While quinoa is actually a seed, it's prepared and eaten much like rice and other grains. All three types of quinoa -- red, black, and white -- are essentially equivalent in their nutritional profile and notable health benefits:
Protein-rich Grain. Quinoa contains all nine essential amino acids, the building blocks of muscle tissue and catalysts important to many physiological processes. As a protein-rich grain (8 g. per serving), quinoa is a terrific option for food combining for people following a vegan, vegetarian or gluten-free diet.
It's "fibered" up! There's nearly twice as much fiber in quinoa compared to most other grains. Fiber plays a role in reducing risk factors for heart disease, gastrointestinal disorders, diabetes, and cancer.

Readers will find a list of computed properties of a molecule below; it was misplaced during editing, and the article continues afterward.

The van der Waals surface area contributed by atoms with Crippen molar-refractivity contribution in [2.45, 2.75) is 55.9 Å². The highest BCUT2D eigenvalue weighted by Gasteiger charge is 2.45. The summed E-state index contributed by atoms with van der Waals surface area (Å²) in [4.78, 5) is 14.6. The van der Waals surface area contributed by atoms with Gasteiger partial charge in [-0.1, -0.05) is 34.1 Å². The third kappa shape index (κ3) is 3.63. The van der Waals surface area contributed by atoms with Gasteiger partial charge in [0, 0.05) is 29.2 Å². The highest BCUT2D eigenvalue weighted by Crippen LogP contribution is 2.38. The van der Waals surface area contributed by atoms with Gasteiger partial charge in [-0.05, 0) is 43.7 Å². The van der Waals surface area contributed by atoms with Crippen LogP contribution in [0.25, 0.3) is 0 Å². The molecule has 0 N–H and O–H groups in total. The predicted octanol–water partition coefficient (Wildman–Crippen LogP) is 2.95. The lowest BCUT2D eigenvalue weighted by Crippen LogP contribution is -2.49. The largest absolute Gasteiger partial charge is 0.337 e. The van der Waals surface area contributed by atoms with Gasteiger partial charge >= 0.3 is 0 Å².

Ironman Loves Quinoa. It's a bit of a fib, but go ahead and tell your kids that Ironman loves quinoa, precisely because it contains iron, which keeps our red blood cells healthy and carries oxygen throughout the body.
Energy Boost. This may be another reason why Ironman loves quinoa: It's high in vitamin B2 (riboflavin), which improves energy metabolism within the brain and muscles cells. It's also high in manganese, an antioxidant that helps protect cells from damage.
Quinoa is such an easy to grow, tasty super-food, even NASA scientists have been studying it as a possible crop to be grown in outer space. Be sure to give it a try.
Gunnars, K. "11 Proven Health Benefits of Quinoa." AuthorityNutrition.com Accessed 7 April 2017: https://authoritynutrition.com/11-proven-benefits-of-quinoa/
WorldsHealthiestFoods.com "What's New and Beneficial about Quinoa?" Accessed 7 April 207: http://www.whfoods.com/genpage.php?tname=foodspice&dbid=142
Schlick, G. & Bubenheim, D.L., "NASA Technical Paper 3422: Quinoa: An Emerging Crop with Potential for CELSS". Accessed 7 April 2017: https://ntrs.nasa.gov/archive/nasa/casi.ntrs.nasa.gov/19940015664.pdf
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